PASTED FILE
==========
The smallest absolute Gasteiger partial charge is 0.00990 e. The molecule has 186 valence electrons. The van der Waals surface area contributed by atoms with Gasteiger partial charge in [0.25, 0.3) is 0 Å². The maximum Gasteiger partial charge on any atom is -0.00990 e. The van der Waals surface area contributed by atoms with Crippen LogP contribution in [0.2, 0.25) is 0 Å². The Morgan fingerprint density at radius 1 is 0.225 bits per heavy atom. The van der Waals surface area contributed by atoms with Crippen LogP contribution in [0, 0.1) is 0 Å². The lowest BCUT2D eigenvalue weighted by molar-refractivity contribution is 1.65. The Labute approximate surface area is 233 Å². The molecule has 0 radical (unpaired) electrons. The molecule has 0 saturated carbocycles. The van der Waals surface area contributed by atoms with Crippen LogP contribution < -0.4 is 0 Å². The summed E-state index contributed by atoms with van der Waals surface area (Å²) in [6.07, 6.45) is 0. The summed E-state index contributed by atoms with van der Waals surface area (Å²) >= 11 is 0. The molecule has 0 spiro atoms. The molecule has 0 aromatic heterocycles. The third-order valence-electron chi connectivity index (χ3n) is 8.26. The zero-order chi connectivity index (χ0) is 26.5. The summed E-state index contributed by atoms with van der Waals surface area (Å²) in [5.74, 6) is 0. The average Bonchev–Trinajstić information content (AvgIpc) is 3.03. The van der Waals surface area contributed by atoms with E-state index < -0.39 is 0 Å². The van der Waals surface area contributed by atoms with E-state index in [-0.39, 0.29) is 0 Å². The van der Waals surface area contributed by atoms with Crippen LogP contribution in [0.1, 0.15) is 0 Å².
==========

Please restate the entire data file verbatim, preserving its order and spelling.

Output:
The smallest absolute Gasteiger partial charge is 0.00990 e. The molecule has 186 valence electrons. The van der Waals surface area contributed by atoms with Gasteiger partial charge in [0.25, 0.3) is 0 Å². The maximum Gasteiger partial charge on any atom is -0.00990 e. The van der Waals surface area contributed by atoms with Crippen LogP contribution in [0.2, 0.25) is 0 Å². The Morgan fingerprint density at radius 1 is 0.225 bits per heavy atom. The van der Waals surface area contributed by atoms with Crippen LogP contribution in [0, 0.1) is 0 Å². The lowest BCUT2D eigenvalue weighted by molar-refractivity contribution is 1.65. The Labute approximate surface area is 233 Å². The molecule has 0 radical (unpaired) electrons. The molecule has 0 saturated carbocycles. The van der Waals surface area contributed by atoms with Crippen LogP contribution < -0.4 is 0 Å². The summed E-state index contributed by atoms with van der Waals surface area (Å²) in [6.07, 6.45) is 0. The summed E-state index contributed by atoms with van der Waals surface area (Å²) >= 11 is 0. The molecule has 0 spiro atoms. The molecule has 0 aromatic heterocycles. The third-order valence-electron chi connectivity index (χ3n) is 8.26. The zero-order chi connectivity index (χ0) is 26.5. The summed E-state index contributed by atoms with van der Waals surface area (Å²) in [5.74, 6) is 0. The average Bonchev–Trinajstić information content (AvgIpc) is 3.03. The van der Waals surface area contributed by atoms with E-state index < -0.39 is 0 Å². The van der Waals surface area contributed by atoms with E-state index in [-0.39, 0.29) is 0 Å². The van der Waals surface area contributed by atoms with Crippen LogP contribution in [0.1, 0.15) is 0 Å².